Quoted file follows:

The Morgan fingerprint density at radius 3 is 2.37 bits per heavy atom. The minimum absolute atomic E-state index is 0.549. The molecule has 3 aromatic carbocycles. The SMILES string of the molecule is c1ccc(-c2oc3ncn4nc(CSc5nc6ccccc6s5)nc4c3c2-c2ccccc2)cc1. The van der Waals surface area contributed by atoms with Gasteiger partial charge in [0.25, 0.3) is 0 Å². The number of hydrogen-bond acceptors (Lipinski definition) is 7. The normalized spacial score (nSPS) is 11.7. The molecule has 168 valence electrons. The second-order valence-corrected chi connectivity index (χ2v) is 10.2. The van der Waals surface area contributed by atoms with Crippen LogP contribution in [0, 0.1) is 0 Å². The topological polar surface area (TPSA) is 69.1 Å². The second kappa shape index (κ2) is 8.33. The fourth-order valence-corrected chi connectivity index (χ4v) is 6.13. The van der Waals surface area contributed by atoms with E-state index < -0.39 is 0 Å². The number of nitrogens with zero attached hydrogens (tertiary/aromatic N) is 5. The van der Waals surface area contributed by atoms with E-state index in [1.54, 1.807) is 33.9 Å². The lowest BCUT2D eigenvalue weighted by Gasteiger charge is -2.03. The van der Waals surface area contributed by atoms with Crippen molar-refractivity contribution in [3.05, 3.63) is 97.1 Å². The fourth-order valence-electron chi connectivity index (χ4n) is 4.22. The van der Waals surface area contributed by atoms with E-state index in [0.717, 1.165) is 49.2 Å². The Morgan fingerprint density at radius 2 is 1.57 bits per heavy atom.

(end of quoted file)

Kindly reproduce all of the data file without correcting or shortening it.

The Morgan fingerprint density at radius 3 is 2.37 bits per heavy atom. The minimum absolute atomic E-state index is 0.549. The molecule has 3 aromatic carbocycles. The SMILES string of the molecule is c1ccc(-c2oc3ncn4nc(CSc5nc6ccccc6s5)nc4c3c2-c2ccccc2)cc1. The van der Waals surface area contributed by atoms with Gasteiger partial charge in [0.25, 0.3) is 0 Å². The number of hydrogen-bond acceptors (Lipinski definition) is 7. The normalized spacial score (nSPS) is 11.7. The molecule has 168 valence electrons. The second-order valence-corrected chi connectivity index (χ2v) is 10.2. The van der Waals surface area contributed by atoms with Crippen LogP contribution in [0, 0.1) is 0 Å². The topological polar surface area (TPSA) is 69.1 Å². The second kappa shape index (κ2) is 8.33. The fourth-order valence-corrected chi connectivity index (χ4v) is 6.13. The van der Waals surface area contributed by atoms with E-state index < -0.39 is 0 Å². The number of nitrogens with zero attached hydrogens (tertiary/aromatic N) is 5. The van der Waals surface area contributed by atoms with E-state index in [1.54, 1.807) is 33.9 Å². The lowest BCUT2D eigenvalue weighted by Gasteiger charge is -2.03. The van der Waals surface area contributed by atoms with Crippen molar-refractivity contribution in [3.05, 3.63) is 97.1 Å². The fourth-order valence-electron chi connectivity index (χ4n) is 4.22. The van der Waals surface area contributed by atoms with E-state index in [0.717, 1.165) is 49.2 Å². The Morgan fingerprint density at radius 2 is 1.57 bits per heavy atom.